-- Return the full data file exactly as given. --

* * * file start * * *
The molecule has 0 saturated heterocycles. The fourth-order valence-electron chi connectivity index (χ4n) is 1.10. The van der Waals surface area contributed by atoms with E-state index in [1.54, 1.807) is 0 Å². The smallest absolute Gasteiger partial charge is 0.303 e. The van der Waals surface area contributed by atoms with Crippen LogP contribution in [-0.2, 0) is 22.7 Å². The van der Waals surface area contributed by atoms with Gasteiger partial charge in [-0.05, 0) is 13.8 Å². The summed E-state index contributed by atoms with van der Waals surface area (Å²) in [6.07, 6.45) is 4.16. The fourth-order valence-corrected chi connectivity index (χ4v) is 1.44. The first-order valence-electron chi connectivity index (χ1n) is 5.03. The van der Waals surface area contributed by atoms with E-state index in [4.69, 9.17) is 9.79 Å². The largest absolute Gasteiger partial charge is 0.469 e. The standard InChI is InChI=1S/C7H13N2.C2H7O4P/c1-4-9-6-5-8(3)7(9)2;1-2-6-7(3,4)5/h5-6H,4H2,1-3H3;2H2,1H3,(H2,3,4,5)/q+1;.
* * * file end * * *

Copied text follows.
The molecule has 0 saturated heterocycles. The fourth-order valence-electron chi connectivity index (χ4n) is 1.10. The van der Waals surface area contributed by atoms with E-state index in [1.54, 1.807) is 0 Å². The smallest absolute Gasteiger partial charge is 0.303 e. The van der Waals surface area contributed by atoms with Crippen LogP contribution in [-0.2, 0) is 22.7 Å². The van der Waals surface area contributed by atoms with Gasteiger partial charge in [-0.05, 0) is 13.8 Å². The summed E-state index contributed by atoms with van der Waals surface area (Å²) in [6.07, 6.45) is 4.16. The fourth-order valence-corrected chi connectivity index (χ4v) is 1.44. The first-order valence-electron chi connectivity index (χ1n) is 5.03. The van der Waals surface area contributed by atoms with E-state index in [4.69, 9.17) is 9.79 Å². The largest absolute Gasteiger partial charge is 0.469 e. The standard InChI is InChI=1S/C7H13N2.C2H7O4P/c1-4-9-6-5-8(3)7(9)2;1-2-6-7(3,4)5/h5-6H,4H2,1-3H3;2H2,1H3,(H2,3,4,5)/q+1;.